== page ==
Newswise — The simplest method for treating low back pain may actually be the best method. A literature study published in the February 2009 issue of The Journal of the American Academy of Orthopaedic Surgeons finds that in most cases of symptomatic lumbar degenerative disk disease, a common cause of low back pain, the most effective treatment is simply a combination of physical therapy and anti-inflammatory medication.
Symptomatic lumbar degenerative disc disease occurs when a disc weakens, often due to the effects of aging, repetitive strain or injury to the disc space. The result is that the disc cannot hold the vertebrae as well as it used to, and that lack of stability can cause low back pain. In some cases, the pain is great enough that the patient may seek treatment from an orthopaedic surgeon. These treatments can include a range of noninvasive and invasive/surgical options.
According to the review findings:1 90 percent of patients with low back pain will see their symptoms fade on their own within three months2 Most of those patients will recover within six weeks.
Therefore, the researchers determined that, barring an emergency, the initial treatment of all patients with low back pain should be noninvasive.
"Recently, disc replacement surgery has been proposed as a cure or treatment for symptomatic lumbar disc disease," says Luke Madigan, M.D., an attending physician at Knoxville Orthopaedic Clinic, Knoxville, TN, and the lead author of the review. "But the FDA studies on lumbar disc replacement have only so far shown equivalence to fusion for discogenic disease. Long-term outcomes are still to be published and caution should be exercised with their use." Madigan also notes that in the past, surgical fusion was used to treat this condition, and the success rate was 50-60 percent.
Meanwhile, noninvasive treatments have brought about greater success by helping patients strengthen the injured area and prevent further strain:
1 Physical therapy that focuses on strengthening core muscle groups in the abdominal area and the lower back has demonstrated positive effects in patients with disc-related pain.2 Non-steroidal anti-inflammatory drugs (NSAIDs) such as ibuprofen and naproxen have been found effective for short-term relief of low back pain, and no NSAID was found to be any more effective than the others.3 Educating patients on better body mechanics—for example, lifting with the legs instead of the back—is found to lessen the strain that is placed on the lumbar region.4 Another recent literature review advocated mobilization or activity in the treatment of low back pain as opposed to bed rest, and exercise has been shown to improve function and decrease pain in adult patients with chronic low back pain.5 Braces have not been found to be effective in treating low back pain, although whether patients actually wear the brace in the prescribed manner may be a factor.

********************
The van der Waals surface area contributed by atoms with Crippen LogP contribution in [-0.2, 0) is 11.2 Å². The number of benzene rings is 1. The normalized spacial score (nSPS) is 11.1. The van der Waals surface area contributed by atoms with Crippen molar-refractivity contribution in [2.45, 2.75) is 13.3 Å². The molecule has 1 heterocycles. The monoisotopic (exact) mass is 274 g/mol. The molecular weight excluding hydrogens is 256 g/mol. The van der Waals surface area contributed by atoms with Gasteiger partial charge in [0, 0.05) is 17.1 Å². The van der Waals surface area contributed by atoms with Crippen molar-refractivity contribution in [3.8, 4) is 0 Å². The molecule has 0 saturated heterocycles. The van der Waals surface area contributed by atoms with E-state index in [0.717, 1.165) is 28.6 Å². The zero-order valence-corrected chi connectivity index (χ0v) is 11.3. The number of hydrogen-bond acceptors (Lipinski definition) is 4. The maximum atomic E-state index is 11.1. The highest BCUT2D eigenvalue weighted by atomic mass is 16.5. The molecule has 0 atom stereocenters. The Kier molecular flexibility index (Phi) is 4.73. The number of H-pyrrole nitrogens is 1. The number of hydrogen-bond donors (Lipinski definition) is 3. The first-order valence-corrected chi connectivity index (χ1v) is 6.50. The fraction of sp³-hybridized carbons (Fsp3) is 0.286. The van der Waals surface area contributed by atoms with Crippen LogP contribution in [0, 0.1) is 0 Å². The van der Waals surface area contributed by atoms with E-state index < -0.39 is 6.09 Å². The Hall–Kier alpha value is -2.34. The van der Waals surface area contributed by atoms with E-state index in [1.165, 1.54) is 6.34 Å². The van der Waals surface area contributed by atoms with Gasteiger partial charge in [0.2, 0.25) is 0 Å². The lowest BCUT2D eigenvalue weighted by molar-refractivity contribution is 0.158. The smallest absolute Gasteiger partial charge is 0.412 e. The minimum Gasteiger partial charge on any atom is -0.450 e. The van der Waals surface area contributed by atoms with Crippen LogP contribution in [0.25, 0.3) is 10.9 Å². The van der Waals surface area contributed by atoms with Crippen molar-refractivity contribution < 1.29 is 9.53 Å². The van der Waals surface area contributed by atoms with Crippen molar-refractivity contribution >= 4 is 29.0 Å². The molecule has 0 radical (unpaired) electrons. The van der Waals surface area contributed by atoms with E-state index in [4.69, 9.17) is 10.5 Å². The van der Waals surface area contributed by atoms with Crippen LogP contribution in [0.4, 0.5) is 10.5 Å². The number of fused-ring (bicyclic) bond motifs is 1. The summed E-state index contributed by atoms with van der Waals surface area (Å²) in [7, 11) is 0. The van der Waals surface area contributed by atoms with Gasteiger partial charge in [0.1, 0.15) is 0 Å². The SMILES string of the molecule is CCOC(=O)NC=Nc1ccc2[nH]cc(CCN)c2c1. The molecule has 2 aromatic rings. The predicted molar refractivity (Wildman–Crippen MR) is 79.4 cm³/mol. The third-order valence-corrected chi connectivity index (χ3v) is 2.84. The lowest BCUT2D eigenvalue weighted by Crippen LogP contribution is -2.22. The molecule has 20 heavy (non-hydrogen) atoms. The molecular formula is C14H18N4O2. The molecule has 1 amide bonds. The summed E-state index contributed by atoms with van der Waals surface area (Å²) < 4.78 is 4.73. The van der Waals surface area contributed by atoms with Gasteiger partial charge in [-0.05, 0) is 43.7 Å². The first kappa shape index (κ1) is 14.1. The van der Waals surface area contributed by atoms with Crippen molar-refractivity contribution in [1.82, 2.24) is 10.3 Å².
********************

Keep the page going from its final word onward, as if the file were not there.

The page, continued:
Invasive treatment should only be explored if these and other noninvasive treatments have not been effective.
"Surgery should be the last option, but too often patients think of surgery as a cure all and are eager to embark on it," Madigan says. "Also, surgeons should pay close attention to the list of contraindications, and recommend surgery only for those patients who are truly likely to benefit from it."
Disclosure: The authors did not receive any outside funding or grants in support of their research for or preparation of this work. Neither they nor a member of their immediate families received payments or other benefits or a commitment or agreement to provide such benefits from a commercial entity. No commercial entity paid or directed, or agreed to pay or direct, any benefits to any research fund, foundation, division, center, clinical practice, or other charitable or nonprofit organization with which the authors, or a member of their immediate families, are affiliated or associated.
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Journal of the American Academy of Orthopaedic Surgeons (Feb-2009)